Taiwan plans to buy 2 US warships in face of perceived China threat

Taiwanese crew stand onboard a Perry-class frigate during a drill off Kaohsiung, Taiwan, on Sept. 12, 2007. A Taiwanese lawmaker announced on Aug. 30, 2013, the country was buying two of the frigates from the US Navy as it stares down perceived threats from China.

Taiwan plans to purchase two warships from the United States as part of its efforts to modernize its forces against a perceived military threat from China, a lawmaker said Friday.

The defence ministry has listed $187 million (Taiwan $5.6 billion) in its 2014 and 2015 budgets to buy two Perry-class frigates from the US navy, said lawmaker Lin Yu-fang, citing defence budgets submitted to the parliament.

The ministry aimed to buy two rather than four Perry-class frigates as previously reported by the media to replace some of its Knox-class frigates that were retired, Lin said.

Ties between Taiwan and its former rival China have improved markedly since Ma Ying-jeou became the island's president in 2008 on a China-friendly platform. He was elected for a second term last year.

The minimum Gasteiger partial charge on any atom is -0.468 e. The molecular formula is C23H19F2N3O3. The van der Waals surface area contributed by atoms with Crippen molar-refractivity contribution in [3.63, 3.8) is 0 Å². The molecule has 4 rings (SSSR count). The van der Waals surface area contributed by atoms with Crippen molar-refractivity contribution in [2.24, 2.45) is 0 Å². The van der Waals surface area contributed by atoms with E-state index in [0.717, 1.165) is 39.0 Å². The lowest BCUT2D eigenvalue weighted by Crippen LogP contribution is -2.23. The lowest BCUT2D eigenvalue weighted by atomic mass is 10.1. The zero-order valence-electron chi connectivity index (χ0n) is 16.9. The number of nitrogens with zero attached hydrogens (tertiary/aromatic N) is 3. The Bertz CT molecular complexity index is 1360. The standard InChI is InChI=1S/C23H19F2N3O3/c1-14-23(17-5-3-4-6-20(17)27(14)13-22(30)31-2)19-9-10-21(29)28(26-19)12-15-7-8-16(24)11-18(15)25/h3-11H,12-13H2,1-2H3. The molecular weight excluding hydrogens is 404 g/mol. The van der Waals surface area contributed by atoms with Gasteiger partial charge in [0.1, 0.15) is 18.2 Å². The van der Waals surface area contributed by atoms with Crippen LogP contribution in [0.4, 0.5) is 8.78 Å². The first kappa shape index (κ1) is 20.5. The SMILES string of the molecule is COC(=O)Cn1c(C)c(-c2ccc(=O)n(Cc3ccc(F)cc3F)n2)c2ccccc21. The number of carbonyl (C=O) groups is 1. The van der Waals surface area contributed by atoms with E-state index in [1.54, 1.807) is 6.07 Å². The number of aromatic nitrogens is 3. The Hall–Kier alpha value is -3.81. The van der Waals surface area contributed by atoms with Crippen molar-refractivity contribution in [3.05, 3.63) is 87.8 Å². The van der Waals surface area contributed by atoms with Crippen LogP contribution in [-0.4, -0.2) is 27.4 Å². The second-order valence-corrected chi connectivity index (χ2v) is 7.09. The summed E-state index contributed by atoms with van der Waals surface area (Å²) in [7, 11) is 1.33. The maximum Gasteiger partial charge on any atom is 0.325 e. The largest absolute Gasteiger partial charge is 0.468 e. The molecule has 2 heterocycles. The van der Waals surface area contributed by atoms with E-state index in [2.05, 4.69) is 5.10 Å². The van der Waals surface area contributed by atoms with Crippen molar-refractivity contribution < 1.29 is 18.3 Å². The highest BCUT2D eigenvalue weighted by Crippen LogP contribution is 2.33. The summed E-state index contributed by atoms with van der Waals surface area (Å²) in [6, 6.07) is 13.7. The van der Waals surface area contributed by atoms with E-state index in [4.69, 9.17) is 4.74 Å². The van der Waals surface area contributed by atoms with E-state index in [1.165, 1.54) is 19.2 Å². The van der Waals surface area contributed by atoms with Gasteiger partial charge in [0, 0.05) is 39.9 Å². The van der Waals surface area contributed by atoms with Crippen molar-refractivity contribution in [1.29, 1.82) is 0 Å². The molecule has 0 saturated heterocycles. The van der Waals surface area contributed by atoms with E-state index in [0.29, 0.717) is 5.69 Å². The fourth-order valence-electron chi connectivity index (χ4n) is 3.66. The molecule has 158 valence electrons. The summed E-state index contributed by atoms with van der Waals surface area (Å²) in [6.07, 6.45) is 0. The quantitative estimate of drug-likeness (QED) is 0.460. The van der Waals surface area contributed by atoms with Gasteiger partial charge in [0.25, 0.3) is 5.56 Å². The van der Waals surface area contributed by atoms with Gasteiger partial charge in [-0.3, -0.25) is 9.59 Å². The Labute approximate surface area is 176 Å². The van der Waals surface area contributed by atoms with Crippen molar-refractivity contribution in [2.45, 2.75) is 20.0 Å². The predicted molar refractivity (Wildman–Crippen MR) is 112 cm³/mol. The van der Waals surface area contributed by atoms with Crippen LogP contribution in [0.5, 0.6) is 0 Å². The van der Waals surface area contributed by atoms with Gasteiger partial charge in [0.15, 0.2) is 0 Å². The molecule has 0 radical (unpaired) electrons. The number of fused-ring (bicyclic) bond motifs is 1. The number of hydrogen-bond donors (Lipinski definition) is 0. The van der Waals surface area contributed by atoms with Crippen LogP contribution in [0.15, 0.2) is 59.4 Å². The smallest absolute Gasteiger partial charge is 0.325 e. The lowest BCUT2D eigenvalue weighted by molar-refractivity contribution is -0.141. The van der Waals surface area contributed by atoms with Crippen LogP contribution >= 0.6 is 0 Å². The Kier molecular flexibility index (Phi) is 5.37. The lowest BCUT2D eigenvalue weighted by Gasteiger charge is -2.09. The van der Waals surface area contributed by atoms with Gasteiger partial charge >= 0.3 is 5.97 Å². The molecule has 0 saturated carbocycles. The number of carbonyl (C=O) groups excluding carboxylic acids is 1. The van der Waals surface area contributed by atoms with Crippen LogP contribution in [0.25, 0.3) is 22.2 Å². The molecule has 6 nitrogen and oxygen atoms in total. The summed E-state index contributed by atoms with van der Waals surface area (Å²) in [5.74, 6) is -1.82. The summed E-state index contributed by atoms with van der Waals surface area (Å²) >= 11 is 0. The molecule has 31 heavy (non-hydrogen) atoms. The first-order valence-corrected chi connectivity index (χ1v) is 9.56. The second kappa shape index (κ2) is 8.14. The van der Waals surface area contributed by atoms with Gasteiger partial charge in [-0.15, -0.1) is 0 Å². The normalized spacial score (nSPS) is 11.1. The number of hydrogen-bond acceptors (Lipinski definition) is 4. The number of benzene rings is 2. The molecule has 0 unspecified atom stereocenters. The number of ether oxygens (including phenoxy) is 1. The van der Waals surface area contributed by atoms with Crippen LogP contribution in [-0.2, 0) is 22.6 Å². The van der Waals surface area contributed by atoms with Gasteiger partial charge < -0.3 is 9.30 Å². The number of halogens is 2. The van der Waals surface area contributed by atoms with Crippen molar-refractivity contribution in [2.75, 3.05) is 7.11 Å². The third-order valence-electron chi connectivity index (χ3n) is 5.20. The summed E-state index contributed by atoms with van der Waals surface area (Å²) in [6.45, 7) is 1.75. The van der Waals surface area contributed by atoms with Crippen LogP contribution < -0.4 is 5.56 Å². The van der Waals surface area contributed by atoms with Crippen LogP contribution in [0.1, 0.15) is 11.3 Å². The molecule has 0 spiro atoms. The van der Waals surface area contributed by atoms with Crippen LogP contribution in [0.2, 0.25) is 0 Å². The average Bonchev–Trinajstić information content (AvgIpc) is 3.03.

However, China still claims sovereignty over self-ruled Taiwan and has repeatedly threatened to invade should the island declare formal independence, prompting Taipei to seek more advanced weapons largely from the US.

In 2001, then-President George W. Bush approved the sale of eight conventional submarines as part of Washington's most comprehensive arms package for the island since 1992.

President Barack Obama's administration has approved more than $12 billion in sales and equipment upgrades, but has held off on Taiwan's requests to buy new F-16 fighter jets, a step against which China has repeatedly warned.

Taiwanese defence officials were not immediately available to comment on the planned purchase.